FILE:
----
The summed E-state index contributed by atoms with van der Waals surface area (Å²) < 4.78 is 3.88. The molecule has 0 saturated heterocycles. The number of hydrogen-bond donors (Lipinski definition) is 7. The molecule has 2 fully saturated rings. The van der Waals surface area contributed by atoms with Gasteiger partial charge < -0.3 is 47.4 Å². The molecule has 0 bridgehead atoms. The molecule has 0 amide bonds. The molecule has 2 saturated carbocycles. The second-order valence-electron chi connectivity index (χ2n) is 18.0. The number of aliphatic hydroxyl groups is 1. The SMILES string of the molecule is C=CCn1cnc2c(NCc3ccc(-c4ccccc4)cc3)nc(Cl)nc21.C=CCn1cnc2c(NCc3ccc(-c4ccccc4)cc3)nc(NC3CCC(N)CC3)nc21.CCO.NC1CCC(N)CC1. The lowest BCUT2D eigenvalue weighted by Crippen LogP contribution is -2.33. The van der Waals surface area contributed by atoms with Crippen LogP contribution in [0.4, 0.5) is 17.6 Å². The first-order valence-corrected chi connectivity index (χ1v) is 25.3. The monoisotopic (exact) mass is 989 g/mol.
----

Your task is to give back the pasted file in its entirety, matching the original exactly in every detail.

The summed E-state index contributed by atoms with van der Waals surface area (Å²) < 4.78 is 3.88. The molecule has 0 saturated heterocycles. The number of hydrogen-bond donors (Lipinski definition) is 7. The molecule has 2 fully saturated rings. The van der Waals surface area contributed by atoms with Gasteiger partial charge < -0.3 is 47.4 Å². The molecule has 0 bridgehead atoms. The molecule has 0 amide bonds. The molecule has 2 saturated carbocycles. The second-order valence-electron chi connectivity index (χ2n) is 18.0. The number of aliphatic hydroxyl groups is 1. The SMILES string of the molecule is C=CCn1cnc2c(NCc3ccc(-c4ccccc4)cc3)nc(Cl)nc21.C=CCn1cnc2c(NCc3ccc(-c4ccccc4)cc3)nc(NC3CCC(N)CC3)nc21.CCO.NC1CCC(N)CC1. The lowest BCUT2D eigenvalue weighted by Crippen LogP contribution is -2.33. The van der Waals surface area contributed by atoms with Crippen LogP contribution in [0.4, 0.5) is 17.6 Å². The first-order valence-corrected chi connectivity index (χ1v) is 25.3. The monoisotopic (exact) mass is 989 g/mol.